- Some power providers are doubtful that President Joe Biden's plan to decarbonize the power sector by 2035 can be achieved, though they say reducing greenhouse gas emissions 80% by 2030 could be a relatively simple task as clean energy technologies spread.
- "I am skeptical of it, to be honest with you," Travis Kavulla, vice president of regulatory affairs at NRG Energy, said Wednesday in an online policy discussion hosted by Power Events. Kavulla, a former Montana regulator, said studies by E3 and Brattle conclude that 80% decarbonization is realistic, "after which the remaining 20% relies on technologies not widely commercially adopted and which end up hockey-sticking the cost of the policy."
- Investor-owned utilities have also questioned whether the Biden administration's goal is achievable. Xcel Energy CEO Ben Fowke called it a "stretch goal," and a December report from the Energy and Policy Institute found only a handful of utilities were on track to meet the 2035 target.
The Biden administration has many ways it can push for changes in energy and climate policy, but experts say there may be technical or financial limitations to wholly decarbonizing the electric sector within 15 years.
"There has been a slurry of legislative proposals and activity," Greg Matlock, a partner at Mayer Brown LLP, said during the webinar. He pointed to infrastructure negotiations and Biden's budget proposal.
"The budget would reform taxation of fossil fuel income," Matlock said, repealing "a variety of deductions and tax credits, including the enhanced oil recovery credit," which is a credit for energy produced from marginal wells.
"The administration is looking at clean energy, and the revenue raisers for those are likely going to be fossil fuels," said Matlock. "There are a lot of changes potentially coming down the road."
The president's $1.52 trillion budget request for fiscal year 2022, sent to Congress in April, included billions of dollars in funding for clean energy.
Negotiations between the White House and Senate on the president's infrastructure plan are ongoing. Biden's original proposal, the American Jobs Plan, had included $174 billion for EV investments. House Democrats on Thursday passed a $715 billion infrastructure bill reauthorizing transportation programs that included some funding for electric vehicle infrastructure, but the bulk of the president's plan is still up in the air.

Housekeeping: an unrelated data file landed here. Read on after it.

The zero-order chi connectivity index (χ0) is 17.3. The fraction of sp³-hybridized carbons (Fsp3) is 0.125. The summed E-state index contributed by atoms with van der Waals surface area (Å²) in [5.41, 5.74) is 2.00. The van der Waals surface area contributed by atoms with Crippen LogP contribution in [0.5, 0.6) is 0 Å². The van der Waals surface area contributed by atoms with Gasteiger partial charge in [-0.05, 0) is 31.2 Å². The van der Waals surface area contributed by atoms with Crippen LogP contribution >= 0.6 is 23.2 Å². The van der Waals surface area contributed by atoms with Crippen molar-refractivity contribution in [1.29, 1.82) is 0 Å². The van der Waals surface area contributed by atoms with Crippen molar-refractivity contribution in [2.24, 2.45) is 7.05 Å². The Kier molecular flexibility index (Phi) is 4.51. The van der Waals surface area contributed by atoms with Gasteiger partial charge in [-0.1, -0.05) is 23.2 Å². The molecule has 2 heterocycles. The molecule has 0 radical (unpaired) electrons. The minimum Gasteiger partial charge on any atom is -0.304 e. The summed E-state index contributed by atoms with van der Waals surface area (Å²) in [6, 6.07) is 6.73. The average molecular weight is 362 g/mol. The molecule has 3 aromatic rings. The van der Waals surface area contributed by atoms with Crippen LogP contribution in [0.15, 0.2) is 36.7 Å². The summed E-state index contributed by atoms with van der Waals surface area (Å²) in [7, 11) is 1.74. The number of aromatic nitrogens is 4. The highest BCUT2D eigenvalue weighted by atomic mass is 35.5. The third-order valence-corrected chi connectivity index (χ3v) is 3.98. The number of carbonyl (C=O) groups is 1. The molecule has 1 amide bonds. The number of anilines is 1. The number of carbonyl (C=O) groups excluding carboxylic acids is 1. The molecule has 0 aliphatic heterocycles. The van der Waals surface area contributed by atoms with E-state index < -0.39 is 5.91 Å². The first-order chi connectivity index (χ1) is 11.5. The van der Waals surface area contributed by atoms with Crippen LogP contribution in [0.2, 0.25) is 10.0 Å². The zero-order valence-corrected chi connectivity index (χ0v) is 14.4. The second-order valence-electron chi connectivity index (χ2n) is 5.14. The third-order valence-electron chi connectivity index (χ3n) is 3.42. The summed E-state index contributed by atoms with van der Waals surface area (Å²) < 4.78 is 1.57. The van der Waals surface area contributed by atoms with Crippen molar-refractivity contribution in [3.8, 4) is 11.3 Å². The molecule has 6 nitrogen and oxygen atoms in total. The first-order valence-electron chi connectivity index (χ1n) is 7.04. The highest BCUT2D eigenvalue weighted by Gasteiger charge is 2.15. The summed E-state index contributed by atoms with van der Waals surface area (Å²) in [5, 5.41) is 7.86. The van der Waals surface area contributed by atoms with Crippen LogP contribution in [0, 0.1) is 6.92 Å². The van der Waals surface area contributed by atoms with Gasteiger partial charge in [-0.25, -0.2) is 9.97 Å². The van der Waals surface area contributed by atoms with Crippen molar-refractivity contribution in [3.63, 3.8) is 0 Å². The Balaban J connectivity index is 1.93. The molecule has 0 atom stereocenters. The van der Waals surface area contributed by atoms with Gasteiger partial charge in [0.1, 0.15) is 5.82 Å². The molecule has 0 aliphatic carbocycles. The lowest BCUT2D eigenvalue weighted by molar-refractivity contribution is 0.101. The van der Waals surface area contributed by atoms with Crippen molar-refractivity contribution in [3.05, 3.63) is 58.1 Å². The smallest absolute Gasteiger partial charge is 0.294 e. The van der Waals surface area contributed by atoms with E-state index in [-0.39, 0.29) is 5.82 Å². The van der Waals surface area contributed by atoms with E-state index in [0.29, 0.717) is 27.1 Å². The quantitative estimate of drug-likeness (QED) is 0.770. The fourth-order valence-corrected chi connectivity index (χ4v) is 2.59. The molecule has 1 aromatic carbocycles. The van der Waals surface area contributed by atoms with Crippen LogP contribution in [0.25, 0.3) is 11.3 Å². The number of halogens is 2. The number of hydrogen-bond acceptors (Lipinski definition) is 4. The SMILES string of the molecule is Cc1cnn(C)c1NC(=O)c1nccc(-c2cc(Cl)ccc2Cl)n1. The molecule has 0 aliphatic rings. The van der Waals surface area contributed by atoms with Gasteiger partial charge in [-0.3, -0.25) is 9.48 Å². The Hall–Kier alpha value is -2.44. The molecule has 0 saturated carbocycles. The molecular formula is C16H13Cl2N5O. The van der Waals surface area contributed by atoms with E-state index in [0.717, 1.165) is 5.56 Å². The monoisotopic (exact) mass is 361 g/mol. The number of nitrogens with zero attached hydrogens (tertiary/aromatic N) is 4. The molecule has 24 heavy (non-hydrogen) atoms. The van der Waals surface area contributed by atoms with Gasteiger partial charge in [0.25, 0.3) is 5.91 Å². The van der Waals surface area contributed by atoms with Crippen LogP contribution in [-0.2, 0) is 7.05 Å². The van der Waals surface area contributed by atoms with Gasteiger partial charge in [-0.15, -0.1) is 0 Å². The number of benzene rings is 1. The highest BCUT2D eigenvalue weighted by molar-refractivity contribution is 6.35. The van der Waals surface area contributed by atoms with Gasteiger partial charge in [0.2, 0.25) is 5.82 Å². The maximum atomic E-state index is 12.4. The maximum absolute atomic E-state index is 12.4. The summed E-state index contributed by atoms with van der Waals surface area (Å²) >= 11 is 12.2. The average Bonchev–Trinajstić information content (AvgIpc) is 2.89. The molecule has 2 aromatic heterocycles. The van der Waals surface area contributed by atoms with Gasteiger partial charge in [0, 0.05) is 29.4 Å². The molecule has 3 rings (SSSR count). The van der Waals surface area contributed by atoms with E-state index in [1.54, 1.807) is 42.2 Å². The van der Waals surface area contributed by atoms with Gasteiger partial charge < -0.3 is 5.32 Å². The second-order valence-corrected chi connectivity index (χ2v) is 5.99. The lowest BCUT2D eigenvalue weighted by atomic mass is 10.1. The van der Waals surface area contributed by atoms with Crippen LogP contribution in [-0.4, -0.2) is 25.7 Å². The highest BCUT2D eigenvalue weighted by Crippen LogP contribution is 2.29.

Alex Dewar, senior director at BCG's Center for Energy Impact, said "what the Biden administration is attempting to do is potentially transformational." Along with eliminating economywide emissions by 2050, the plan calls for cutting the carbon footprint of buildings by 50% by 2035 and growing the domestic market for electric vehicles through installation of a half-million chargers.
"Under any circumstance, we see significant impacts in the energy sector, in the real economy, from the measures being pursued by the administration," Dewar said during the Power webinar, "in particular, accelerated electrification," along with incentives for renewables and energy storage.
Regardless of how quickly the Biden administration moves on clean energy, however, experts say total decarbonization of the power sector will be a challenge. And moving too quickly, they warn, can have consequences.
"I'd also just say, the American power sector has seen tremendous reduction of carbon emissions in a very short period of time," said Kavulla. "The same cannot be said of the transportation sector. ... There comes a time when you need to stop expecting the electricity industry to be doing an outsized amount for decarbonization."
Focusing too much on decarbonizing the last 20% of the power sector immediately, Kavulla warned, also risks raising the cost of electricity and then disincentivizing electrification efforts. Dewar echoed those concerns and added that regional differences in power mixes further complicate the effort.
"Getting 80% of the way there is relatively straightforward and low cost, but the remaining 20% in power is incredibly challenging," Dewar said.
There are also questions about the possibility that Biden's infrastructure and jobs plan may include domestic manufacturing requirements for clean energy equipment. There is an inherent tension in this, said panelists, because in the near term, the United States simply doesn't have the supply chains in place and is still relying on China for manufacturing such equipment.
"I don't know whether there is going to be a comprehensive policy because, candidly, if you did impose those requirements, at least in the first several years you would in all likelihood delay significantly the uptake in renewable investments," said Kavulla. "That kind of manufacturing capacity simply does not exist in the United States today."
Primarily this affects solar panels and electric vehicle components like batteries. The United States has launched efforts to develop those supply chains, but experts say this will take years.
There can be "direct conflict" between the ambitions of scaling up deployment of new technology as rapidly as possible and domestic sourcing requirements, said Dewar. But the impacts of infrastructure spending on local labor forces, he said, could be significant.
"Mobilizing the scale of capital the administration is intending to mobilize ... really would reflect a broad expansion of jobs and especially the type of jobs they're targeted, in manufacturing and construction," said Dewar.